1967. Season three, episode seven, “Don’t Count Your Tomatoes Before They’re Picked.”
Oliver: “Nobody in their right mind would eat hot water soup.”
(Eb enters, looks at table excitedly.)
Eb: “Oh boy! Hot water soup!”
and the Kickstarter campaign to fund it. They set out to raise $100,000 in thirty days.
Today, they met their goal. It took them JUST ONE DAY.
Behold the power of Corner Gas, the best TV show you (probably) never heard of.
And this is it. A Corner Gas movie is in the works.
Does anyone remember the episode of M*A*S*H where a pair of long johns gets passed around from person to person?Posted: December 16, 2013
Maybe it’s because I’m wearing my long johns today, but…
There is nothing I can say that could ever put this better than Amy did on the blog Lucy’s Football. As I ranted this weekend on Facebook: if you didn’t already think Fox News are the most evil f*ck*ng bastards in the universe, you will after you read this.
I try not to get sucked into the Facebook anger-wormhole as much as I possibly can.
You all know the Facebook anger-wormhole. One of your friends (or acquaintances, or whoever) posts a link to a post that they’re TOTALLY INCENSED about, and if you watch it, odds are good that your blood pressure’s going to go up. So you have to make a choice. Do you watch it? Or do you say DANGER WILL ROBINSON! and avoid it altogether and keep your blood pressure in a normal range, at least until you are tempted by the next link of anger-wormholeness?
I try VERY HARD to avoid these things. If you’re a regular reader here, you know I’m pretty much all-or-nothing. I can’t just take something, ingest it, say, “oh! Yeah. Sucks” and move on. I feel things VERY DEEPLY. So if something’s going to upset me, it’s going to really…
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Warning: this song may become an earworm and stick with you for the rest of the day.
This is clever. The Idea cellular phone network in India recently expanded its coverage across virtually the entire country. They wanted to emphasize (a) how fast and thoroughly a song or meme can reach everyone in a whole nation, and (b) that their cell network is the one that can do it.
The film showcases people from different parts of the country humming the tune while they follow their daily routines. The funny, soothing tune relaxes their mind and gives them a chance to share a laugh with friends.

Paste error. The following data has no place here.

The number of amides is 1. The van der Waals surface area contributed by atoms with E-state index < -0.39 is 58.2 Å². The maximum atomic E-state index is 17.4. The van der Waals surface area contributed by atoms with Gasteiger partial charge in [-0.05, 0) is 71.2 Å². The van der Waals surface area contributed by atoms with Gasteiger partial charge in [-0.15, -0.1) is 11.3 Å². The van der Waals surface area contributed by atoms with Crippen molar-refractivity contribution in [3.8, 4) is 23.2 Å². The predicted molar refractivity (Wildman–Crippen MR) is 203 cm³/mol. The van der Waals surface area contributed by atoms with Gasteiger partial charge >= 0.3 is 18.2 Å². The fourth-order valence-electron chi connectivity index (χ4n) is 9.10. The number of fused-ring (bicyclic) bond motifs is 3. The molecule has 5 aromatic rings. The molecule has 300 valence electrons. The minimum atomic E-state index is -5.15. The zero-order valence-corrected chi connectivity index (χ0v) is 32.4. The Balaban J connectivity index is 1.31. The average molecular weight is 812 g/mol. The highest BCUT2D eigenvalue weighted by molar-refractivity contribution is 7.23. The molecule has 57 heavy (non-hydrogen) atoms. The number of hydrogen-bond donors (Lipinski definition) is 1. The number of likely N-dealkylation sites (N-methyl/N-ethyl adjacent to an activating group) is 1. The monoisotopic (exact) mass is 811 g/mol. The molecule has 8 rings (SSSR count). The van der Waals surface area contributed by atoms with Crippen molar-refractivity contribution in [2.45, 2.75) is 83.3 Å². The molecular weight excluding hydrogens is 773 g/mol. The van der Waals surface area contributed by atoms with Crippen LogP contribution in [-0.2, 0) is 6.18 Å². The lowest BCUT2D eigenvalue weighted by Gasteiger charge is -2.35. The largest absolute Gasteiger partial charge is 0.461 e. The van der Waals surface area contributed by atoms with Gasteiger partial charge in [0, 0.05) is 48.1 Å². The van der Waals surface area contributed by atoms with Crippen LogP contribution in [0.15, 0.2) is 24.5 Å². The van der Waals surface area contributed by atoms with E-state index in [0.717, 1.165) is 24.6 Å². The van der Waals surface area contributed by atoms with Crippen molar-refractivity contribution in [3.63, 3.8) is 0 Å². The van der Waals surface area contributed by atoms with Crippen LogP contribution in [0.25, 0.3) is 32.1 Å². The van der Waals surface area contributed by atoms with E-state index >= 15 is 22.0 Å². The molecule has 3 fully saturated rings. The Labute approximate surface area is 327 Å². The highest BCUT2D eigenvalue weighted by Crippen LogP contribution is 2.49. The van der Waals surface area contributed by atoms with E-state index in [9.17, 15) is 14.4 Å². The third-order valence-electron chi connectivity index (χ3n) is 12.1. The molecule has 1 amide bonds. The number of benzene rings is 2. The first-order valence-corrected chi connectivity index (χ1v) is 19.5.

Ashwin Varkey, creative director (for Idea’s ad agency Lowe Lintas), says, “Idea wanted us to come up with an ad that showcases its footprint all across the country. It is like saying ‘wherever you go, there is an Idea network’. The idea was that if you have the network, your phone will ring.” Varkey is confident that people will stick to it for a long time. He says, “If it was not a sticky tune then it would not have been successful.”
It’s a sticky tune indeed. They released this ad in December and it’s already taken the country by storm. And as you can see, it’s even being seen and heard and enjoyed all over the globe. I don’t know much about Indian geography, so this wasn’t apparent to me until I read Gupta’s article. But the last scene in the restaurant portrays an Indian man visiting a foreign country, and the “Honey Bunny” tune gets taken up by a waiter, presumably to spread across that new land too.
Clever and well crafted. And the song is simple and innocent enough to make everyone smile. It also shows that the English language is somewhat of a unifier in India.
“You’re my pumpkin pumpkin.. Hello honey bunny.. toko toko..”
Add: a subsequent Google search tells me that “toko” is a Hindi word for “close acquaintance.”
One of my mom’s favorites. One of everyone’s mom’s favorites, back in the 60s.
From USA Today:
Williams passed away Tuesday after a year-long battle with bladder cancer. He was 84.
Williams, who was one of the most popular vocalists of the 1960s as well as an avid golfer, died at home in Branson, Mo., where he owns the Moon River Theatre. Moon River — by Johnny Mercer and Henry Mancini — was one of Williams’ signature songs. On Twitter, fans are saying farewell to our “huckleberry friend.”
Williams was also well-known in the 1970s and ’80s for his Christmas television specials. Known for his affable, easy-going personality, he hosted the Grammys, the Golden Globes and the People’s Choice Awards numerous times.
But why would you not tell your wife? Why would she not be trustworthy about that?
The Reluctant Paladin writes a superlative blog. He also posts well-reasoned and timely comments at one of my favorite blogs, Girl On The Contrary. With his permission I repost a comment that encapsulates a nagging question I’ve always had about the TV series “Grizzly Adams.” Anthropomorphism – strange, innit?
“I blame the TV show ‘Grizzly Adams’ for an entire generation of well meaning (yet clueless) urban dwellers being unexpectedly ambushed by wildlife. In the show, a reclusive mountain man made friends with all the wildlife because they could ‘sense’ that he meant them no harm. His best friend was a giant grizzly bear.
Grizzly Adams always seemed to have a pot of tasty stew bubbling over the fire, though, that he would offer the occasional (every week) guest star that would wander by. They would eat the stew and marvel at his oneness with nature. Oh, if we could all only follow his example and live peacefully with all God’s creatures…
Makes one wonder how Mr. Adams got the meat for his stew and the buckskin/furs for his clothing when the cameras weren’t rolling.“